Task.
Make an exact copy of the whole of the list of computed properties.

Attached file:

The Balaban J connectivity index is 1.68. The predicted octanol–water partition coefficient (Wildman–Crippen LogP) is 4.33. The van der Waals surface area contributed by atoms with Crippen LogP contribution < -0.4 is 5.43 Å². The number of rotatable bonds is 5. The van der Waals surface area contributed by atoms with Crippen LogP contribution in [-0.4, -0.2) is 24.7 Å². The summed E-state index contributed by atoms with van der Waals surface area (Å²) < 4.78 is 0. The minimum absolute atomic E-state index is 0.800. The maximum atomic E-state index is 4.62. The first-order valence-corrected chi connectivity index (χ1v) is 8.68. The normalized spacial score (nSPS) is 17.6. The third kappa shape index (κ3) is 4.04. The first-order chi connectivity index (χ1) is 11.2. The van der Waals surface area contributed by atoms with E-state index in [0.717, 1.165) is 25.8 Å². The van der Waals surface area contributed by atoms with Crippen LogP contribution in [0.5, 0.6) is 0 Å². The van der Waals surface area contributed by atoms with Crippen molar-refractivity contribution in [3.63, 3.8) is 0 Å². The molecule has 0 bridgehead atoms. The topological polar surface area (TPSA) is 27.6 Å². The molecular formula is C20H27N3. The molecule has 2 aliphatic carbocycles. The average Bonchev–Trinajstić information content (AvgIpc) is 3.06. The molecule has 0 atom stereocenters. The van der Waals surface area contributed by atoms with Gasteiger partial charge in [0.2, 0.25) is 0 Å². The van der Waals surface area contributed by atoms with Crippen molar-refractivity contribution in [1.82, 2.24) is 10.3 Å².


The Balaban J connectivity index is 1.68. The predicted octanol–water partition coefficient (Wildman–Crippen LogP) is 4.33. The van der Waals surface area contributed by atoms with Crippen LogP contribution < -0.4 is 5.43 Å². The number of rotatable bonds is 5. The van der Waals surface area contributed by atoms with Crippen LogP contribution in [-0.4, -0.2) is 24.7 Å². The summed E-state index contributed by atoms with van der Waals surface area (Å²) < 4.78 is 0. The minimum absolute atomic E-state index is 0.800. The maximum atomic E-state index is 4.62. The first-order valence-corrected chi connectivity index (χ1v) is 8.68. The normalized spacial score (nSPS) is 17.6. The third kappa shape index (κ3) is 4.04. The first-order chi connectivity index (χ1) is 11.2. The van der Waals surface area contributed by atoms with E-state index in [0.717, 1.165) is 25.8 Å². The van der Waals surface area contributed by atoms with Crippen LogP contribution in [0.5, 0.6) is 0 Å². The van der Waals surface area contributed by atoms with Crippen molar-refractivity contribution in [3.63, 3.8) is 0 Å². The molecule has 0 bridgehead atoms. The topological polar surface area (TPSA) is 27.6 Å². The molecular formula is C20H27N3. The molecule has 2 aliphatic carbocycles. The average Bonchev–Trinajstić information content (AvgIpc) is 3.06. The molecule has 0 atom stereocenters. The van der Waals surface area contributed by atoms with Gasteiger partial charge in [0.2, 0.25) is 0 Å². The van der Waals surface area contributed by atoms with Crippen molar-refractivity contribution in [1.82, 2.24) is 10.3 Å².